Why is this fish called Red Indian fish, you may ask? It’s because the dorsal fin looks like the head decoration of a native American chief. Now, it’s of course totally un-PC to call the fish “Red Indian” fish, so I suggest “Native American Elder with Ceremonial Head Decoration Fish”. However, since that’s confusing, since it is an Australian fish (and there are really few native Americans in Oz), that does not work too well. So, how about Heroin-nod-off fish, in recognition of the fish’s extremely passive demeanor? No, that would probably somewhat condone the use of this dangerous opiate, so we will have to go with “What?” fish for now.

Fining for Fotography

(Or: Phining phor Photography)

I’ve said it before and I’ll say it again: The base of all underwater photography is proper buoyancy and good fining. If you make a mess of the visibility by kicking up tons of silt, and can’t stay still in front of your photo subject, you won’t get a quality image, no matter how wicked your camera is.

Let’s look at these different non-camera skills we should have when trying to take pictures underwater:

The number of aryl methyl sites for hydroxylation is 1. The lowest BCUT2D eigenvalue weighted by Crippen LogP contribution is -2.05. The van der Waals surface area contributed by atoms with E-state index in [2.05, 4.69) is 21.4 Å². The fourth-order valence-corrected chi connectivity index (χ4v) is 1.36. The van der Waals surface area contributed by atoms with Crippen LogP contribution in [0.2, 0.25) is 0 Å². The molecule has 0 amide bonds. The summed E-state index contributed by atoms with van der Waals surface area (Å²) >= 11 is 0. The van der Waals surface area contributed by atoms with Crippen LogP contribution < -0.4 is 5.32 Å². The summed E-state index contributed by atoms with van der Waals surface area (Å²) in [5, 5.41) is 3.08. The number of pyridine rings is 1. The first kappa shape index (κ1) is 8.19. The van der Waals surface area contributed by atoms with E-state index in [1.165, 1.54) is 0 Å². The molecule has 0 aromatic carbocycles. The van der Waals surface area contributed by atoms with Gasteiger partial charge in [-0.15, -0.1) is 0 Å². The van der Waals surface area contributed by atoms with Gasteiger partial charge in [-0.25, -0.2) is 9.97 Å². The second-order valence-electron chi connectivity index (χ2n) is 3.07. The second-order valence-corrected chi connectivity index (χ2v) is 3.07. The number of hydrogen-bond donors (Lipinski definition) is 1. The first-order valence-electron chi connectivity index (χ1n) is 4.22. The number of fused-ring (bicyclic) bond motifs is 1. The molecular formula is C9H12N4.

Hovering: Everyone who ever took a photograph knows: it’s usually a good idea to keep still while you’re pressing down the shutter. This is true on land, and naturally also under water. Now, we could simply lie down on the ground and start snapping, but this is not a good idea in a couple of situations: when the sediment is particularly fine, you will end up in a sand-cloud not conductive to photography. If you are in a region with corals covering the ground, you don’t want to destroy them by putting all of your weight on their fragile little branches. And if you are diving along a wall there might not even be a ground to rest on. So, maintaining absolutely neutral buoyancy is the way to go: make sure you don’t carry too much lead and distribute the weight you have on your gear in a manner which makes all your body parts sink equally (“A man yells from the water: ‘I sink’. A German guy walks by and asks him: ‘What are you sinking about?’ – that one always comes to my mind when I hear the verb ‘sink’). A block of weight in a strategic position high up on your tank or in a trim pocket of your BC can work wonders. Furthermore, relax and breathe shallow. Deep in- and exhalations will move you up and down through the water on every breath cycle.